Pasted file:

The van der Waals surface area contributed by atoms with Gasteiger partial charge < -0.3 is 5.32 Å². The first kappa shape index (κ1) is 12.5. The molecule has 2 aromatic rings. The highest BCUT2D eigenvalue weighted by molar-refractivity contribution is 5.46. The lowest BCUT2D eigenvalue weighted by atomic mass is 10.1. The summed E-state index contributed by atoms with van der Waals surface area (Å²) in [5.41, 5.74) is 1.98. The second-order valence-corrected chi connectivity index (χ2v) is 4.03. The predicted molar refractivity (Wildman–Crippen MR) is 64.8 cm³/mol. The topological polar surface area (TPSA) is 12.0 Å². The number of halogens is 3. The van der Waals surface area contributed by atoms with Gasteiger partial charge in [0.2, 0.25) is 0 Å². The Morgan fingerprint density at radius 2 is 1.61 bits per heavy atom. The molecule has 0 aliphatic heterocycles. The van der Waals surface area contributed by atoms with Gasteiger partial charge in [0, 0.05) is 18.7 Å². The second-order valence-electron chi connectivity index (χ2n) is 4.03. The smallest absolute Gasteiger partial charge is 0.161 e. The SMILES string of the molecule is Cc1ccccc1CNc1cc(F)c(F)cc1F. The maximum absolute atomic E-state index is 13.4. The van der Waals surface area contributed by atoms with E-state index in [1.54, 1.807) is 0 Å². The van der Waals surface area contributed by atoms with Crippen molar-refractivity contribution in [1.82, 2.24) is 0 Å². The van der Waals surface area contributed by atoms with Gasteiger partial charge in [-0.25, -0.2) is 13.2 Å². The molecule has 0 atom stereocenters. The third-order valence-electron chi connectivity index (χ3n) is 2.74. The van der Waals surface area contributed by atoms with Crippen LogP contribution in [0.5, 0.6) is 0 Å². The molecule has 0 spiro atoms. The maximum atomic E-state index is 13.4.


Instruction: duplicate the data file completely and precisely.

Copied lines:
The van der Waals surface area contributed by atoms with Gasteiger partial charge < -0.3 is 5.32 Å². The first kappa shape index (κ1) is 12.5. The molecule has 2 aromatic rings. The highest BCUT2D eigenvalue weighted by molar-refractivity contribution is 5.46. The lowest BCUT2D eigenvalue weighted by atomic mass is 10.1. The summed E-state index contributed by atoms with van der Waals surface area (Å²) in [5.41, 5.74) is 1.98. The second-order valence-corrected chi connectivity index (χ2v) is 4.03. The predicted molar refractivity (Wildman–Crippen MR) is 64.8 cm³/mol. The topological polar surface area (TPSA) is 12.0 Å². The number of halogens is 3. The van der Waals surface area contributed by atoms with Gasteiger partial charge in [0.2, 0.25) is 0 Å². The Morgan fingerprint density at radius 2 is 1.61 bits per heavy atom. The molecule has 0 aliphatic heterocycles. The van der Waals surface area contributed by atoms with Gasteiger partial charge in [0, 0.05) is 18.7 Å². The second-order valence-electron chi connectivity index (χ2n) is 4.03. The smallest absolute Gasteiger partial charge is 0.161 e. The SMILES string of the molecule is Cc1ccccc1CNc1cc(F)c(F)cc1F. The maximum absolute atomic E-state index is 13.4. The van der Waals surface area contributed by atoms with E-state index in [1.54, 1.807) is 0 Å². The van der Waals surface area contributed by atoms with Crippen molar-refractivity contribution in [1.82, 2.24) is 0 Å². The van der Waals surface area contributed by atoms with Gasteiger partial charge in [-0.25, -0.2) is 13.2 Å². The molecule has 0 atom stereocenters. The third-order valence-electron chi connectivity index (χ3n) is 2.74. The van der Waals surface area contributed by atoms with Crippen LogP contribution in [0.5, 0.6) is 0 Å². The molecule has 0 spiro atoms. The maximum atomic E-state index is 13.4.